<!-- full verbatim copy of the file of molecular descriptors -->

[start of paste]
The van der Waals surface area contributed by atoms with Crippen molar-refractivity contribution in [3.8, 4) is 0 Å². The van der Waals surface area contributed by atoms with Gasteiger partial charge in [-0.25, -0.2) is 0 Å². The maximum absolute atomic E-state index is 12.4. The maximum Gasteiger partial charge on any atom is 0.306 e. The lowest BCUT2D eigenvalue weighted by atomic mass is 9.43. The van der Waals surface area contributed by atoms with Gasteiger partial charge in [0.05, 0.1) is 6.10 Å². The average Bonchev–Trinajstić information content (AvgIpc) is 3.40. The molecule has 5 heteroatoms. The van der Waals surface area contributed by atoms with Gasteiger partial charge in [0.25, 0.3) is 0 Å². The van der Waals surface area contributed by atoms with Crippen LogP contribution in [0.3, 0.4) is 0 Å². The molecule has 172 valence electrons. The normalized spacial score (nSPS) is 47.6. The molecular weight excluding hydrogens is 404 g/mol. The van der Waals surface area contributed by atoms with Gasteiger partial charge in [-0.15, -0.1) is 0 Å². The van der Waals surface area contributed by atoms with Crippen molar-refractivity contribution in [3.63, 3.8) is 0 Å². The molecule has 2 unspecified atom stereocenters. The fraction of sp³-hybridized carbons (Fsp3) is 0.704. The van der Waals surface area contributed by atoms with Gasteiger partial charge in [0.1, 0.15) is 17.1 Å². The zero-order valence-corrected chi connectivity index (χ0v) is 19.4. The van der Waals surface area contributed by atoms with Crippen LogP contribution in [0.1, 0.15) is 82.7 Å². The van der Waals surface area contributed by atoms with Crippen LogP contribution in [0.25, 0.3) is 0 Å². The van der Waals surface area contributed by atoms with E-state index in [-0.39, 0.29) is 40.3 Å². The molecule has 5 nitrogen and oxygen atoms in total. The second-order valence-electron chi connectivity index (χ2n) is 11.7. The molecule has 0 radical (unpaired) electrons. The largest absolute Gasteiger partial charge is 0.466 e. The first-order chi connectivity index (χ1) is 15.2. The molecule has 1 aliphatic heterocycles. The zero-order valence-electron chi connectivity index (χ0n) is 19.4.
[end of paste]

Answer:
The van der Waals surface area contributed by atoms with Crippen molar-refractivity contribution in [3.8, 4) is 0 Å². The van der Waals surface area contributed by atoms with Gasteiger partial charge in [-0.25, -0.2) is 0 Å². The maximum absolute atomic E-state index is 12.4. The maximum Gasteiger partial charge on any atom is 0.306 e. The lowest BCUT2D eigenvalue weighted by atomic mass is 9.43. The van der Waals surface area contributed by atoms with Gasteiger partial charge in [0.05, 0.1) is 6.10 Å². The average Bonchev–Trinajstić information content (AvgIpc) is 3.40. The molecule has 5 heteroatoms. The van der Waals surface area contributed by atoms with Gasteiger partial charge in [0.25, 0.3) is 0 Å². The van der Waals surface area contributed by atoms with Crippen LogP contribution in [0.3, 0.4) is 0 Å². The molecule has 172 valence electrons. The normalized spacial score (nSPS) is 47.6. The molecular weight excluding hydrogens is 404 g/mol. The van der Waals surface area contributed by atoms with Gasteiger partial charge in [-0.15, -0.1) is 0 Å². The van der Waals surface area contributed by atoms with Crippen molar-refractivity contribution in [3.63, 3.8) is 0 Å². The molecule has 2 unspecified atom stereocenters. The fraction of sp³-hybridized carbons (Fsp3) is 0.704. The van der Waals surface area contributed by atoms with Gasteiger partial charge in [0.1, 0.15) is 17.1 Å². The zero-order valence-corrected chi connectivity index (χ0v) is 19.4. The van der Waals surface area contributed by atoms with Crippen LogP contribution in [0.1, 0.15) is 82.7 Å². The van der Waals surface area contributed by atoms with Crippen LogP contribution in [0.25, 0.3) is 0 Å². The van der Waals surface area contributed by atoms with E-state index in [-0.39, 0.29) is 40.3 Å². The molecule has 5 nitrogen and oxygen atoms in total. The second-order valence-electron chi connectivity index (χ2n) is 11.7. The molecule has 0 radical (unpaired) electrons. The largest absolute Gasteiger partial charge is 0.466 e. The first-order chi connectivity index (χ1) is 15.2. The molecule has 1 aliphatic heterocycles. The zero-order valence-electron chi connectivity index (χ0n) is 19.4.